The New York Mets starting rotation is in shambles and there’s no easy solution.
In the 2010s, starting pitching was the one thing the New York Mets could rely on. Even in the down years, the rotation was regularly the strength of the team.
This hasn’t been the case in 2020. Outside of Jacob deGrom and the few starts we have seen from David Peterson, this team has been in dire need of some starting pitching help. They didn’t do a thing to address it at the trade deadline. Instead, the very next day we got a poor start from Ariel Jurado and an equally as bad relief appearance from another starter candidate, Franklyn Kilome.
The starting pitching problem facing this organization isn’t limited to the present. The ghost of starting rotations future is far scarier. For as inconsistent as they have been in 2020, at least Rick Porcello and Michael Wacha have a chance to toss a six-inning quality start. We can’t say the same about many of the other men who have started for the Mets this year.
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The Mets haven’t had this need for starting pitching help in a while. Last winter, it looked as if one major league arm plus some depth was required. They went out and made sure there would be six different experienced arms plus what little depth they did begin the year with.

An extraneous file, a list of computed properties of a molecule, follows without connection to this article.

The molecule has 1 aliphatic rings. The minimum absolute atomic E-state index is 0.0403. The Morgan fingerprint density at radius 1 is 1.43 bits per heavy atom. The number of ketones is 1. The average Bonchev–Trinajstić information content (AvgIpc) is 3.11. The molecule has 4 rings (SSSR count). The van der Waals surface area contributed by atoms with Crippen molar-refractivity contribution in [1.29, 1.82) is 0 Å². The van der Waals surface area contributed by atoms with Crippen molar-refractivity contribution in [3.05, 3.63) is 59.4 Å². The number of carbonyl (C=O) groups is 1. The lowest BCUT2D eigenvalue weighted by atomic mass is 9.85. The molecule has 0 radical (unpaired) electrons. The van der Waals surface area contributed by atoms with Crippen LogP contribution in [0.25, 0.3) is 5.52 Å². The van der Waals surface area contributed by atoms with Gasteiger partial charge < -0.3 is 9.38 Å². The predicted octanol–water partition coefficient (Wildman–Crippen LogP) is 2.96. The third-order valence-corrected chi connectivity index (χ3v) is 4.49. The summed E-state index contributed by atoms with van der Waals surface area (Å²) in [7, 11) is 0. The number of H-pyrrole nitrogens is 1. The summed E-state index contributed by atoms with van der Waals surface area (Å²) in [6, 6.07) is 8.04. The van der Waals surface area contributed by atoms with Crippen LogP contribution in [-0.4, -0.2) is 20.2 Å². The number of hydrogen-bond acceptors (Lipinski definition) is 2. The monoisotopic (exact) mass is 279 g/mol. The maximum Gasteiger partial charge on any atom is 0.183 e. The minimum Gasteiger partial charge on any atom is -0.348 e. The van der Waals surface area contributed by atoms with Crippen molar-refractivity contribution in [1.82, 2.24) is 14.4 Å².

Injuries, opt-outs, and bad performances have turned on the team’s hopes for contention. Now several games below .500 and without any answer, the starting rotation has become a pushover.
The starting rotation isn’t the only aspect of the team we can blame for their failures. Several key players are not hitting. The team has no actual closer based on the way Edwin Diaz implodes whenever he’s in that situation.
Starting pitching is, however, the one thing we thought we can count on. Saying the Mets have an issue here is nothing more than stating the obvious. In the offseason, it’s the area they may need to attack more than anything else.
The Mets must sign at least one top-level free agent starting pitcher this winter and trade for another. I say a trade needs to happen because the talent out there isn’t good enough to throw money at this problem. The Mets are going to need to do something they haven’t done much of in the last two years and that’s win a blockbuster trade immediately.
The 2020 season has become an experimental one. Guys are playing more than expected all over the field—starting rotation included.
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The front office might want to deny this is what the year has become. Looking at the standings, the number of starts we have seen from guys outside of the original six, and how much turnover will take place this winter, it’s painstakingly obvious that the 60-game season in 2020 is an extended spring training.